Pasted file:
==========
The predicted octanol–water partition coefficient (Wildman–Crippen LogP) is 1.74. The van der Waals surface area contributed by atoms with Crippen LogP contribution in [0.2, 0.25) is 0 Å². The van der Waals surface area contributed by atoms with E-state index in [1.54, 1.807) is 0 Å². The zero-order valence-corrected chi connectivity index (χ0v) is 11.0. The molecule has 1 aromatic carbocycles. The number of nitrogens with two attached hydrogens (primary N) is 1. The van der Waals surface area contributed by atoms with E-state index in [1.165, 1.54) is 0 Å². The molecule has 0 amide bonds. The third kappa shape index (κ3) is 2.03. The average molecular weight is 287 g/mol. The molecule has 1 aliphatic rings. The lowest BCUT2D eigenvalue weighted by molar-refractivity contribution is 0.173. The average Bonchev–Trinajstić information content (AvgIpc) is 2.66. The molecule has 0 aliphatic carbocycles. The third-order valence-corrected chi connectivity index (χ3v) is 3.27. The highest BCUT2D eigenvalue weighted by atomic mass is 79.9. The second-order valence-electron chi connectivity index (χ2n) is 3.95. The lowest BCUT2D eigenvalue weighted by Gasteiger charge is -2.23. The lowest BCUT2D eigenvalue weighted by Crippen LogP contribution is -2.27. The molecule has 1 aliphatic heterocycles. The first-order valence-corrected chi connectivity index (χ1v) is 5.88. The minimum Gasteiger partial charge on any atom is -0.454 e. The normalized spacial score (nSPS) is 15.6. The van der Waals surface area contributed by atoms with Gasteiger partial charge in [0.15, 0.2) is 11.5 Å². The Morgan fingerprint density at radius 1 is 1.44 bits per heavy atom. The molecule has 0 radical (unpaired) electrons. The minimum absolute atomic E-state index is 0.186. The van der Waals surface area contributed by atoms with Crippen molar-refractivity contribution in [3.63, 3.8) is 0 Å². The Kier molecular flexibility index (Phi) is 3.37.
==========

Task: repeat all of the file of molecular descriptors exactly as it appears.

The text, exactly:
The predicted octanol–water partition coefficient (Wildman–Crippen LogP) is 1.74. The van der Waals surface area contributed by atoms with Crippen LogP contribution in [0.2, 0.25) is 0 Å². The van der Waals surface area contributed by atoms with E-state index in [1.54, 1.807) is 0 Å². The zero-order valence-corrected chi connectivity index (χ0v) is 11.0. The molecule has 1 aromatic carbocycles. The number of nitrogens with two attached hydrogens (primary N) is 1. The van der Waals surface area contributed by atoms with E-state index in [1.165, 1.54) is 0 Å². The molecule has 0 amide bonds. The third kappa shape index (κ3) is 2.03. The average molecular weight is 287 g/mol. The molecule has 1 aliphatic rings. The lowest BCUT2D eigenvalue weighted by molar-refractivity contribution is 0.173. The average Bonchev–Trinajstić information content (AvgIpc) is 2.66. The molecule has 0 aliphatic carbocycles. The third-order valence-corrected chi connectivity index (χ3v) is 3.27. The highest BCUT2D eigenvalue weighted by atomic mass is 79.9. The second-order valence-electron chi connectivity index (χ2n) is 3.95. The lowest BCUT2D eigenvalue weighted by Gasteiger charge is -2.23. The lowest BCUT2D eigenvalue weighted by Crippen LogP contribution is -2.27. The molecule has 1 aliphatic heterocycles. The first-order valence-corrected chi connectivity index (χ1v) is 5.88. The minimum Gasteiger partial charge on any atom is -0.454 e. The normalized spacial score (nSPS) is 15.6. The van der Waals surface area contributed by atoms with Gasteiger partial charge in [0.15, 0.2) is 11.5 Å². The Morgan fingerprint density at radius 1 is 1.44 bits per heavy atom. The molecule has 0 radical (unpaired) electrons. The minimum absolute atomic E-state index is 0.186. The van der Waals surface area contributed by atoms with Crippen molar-refractivity contribution in [3.63, 3.8) is 0 Å². The Kier molecular flexibility index (Phi) is 3.37.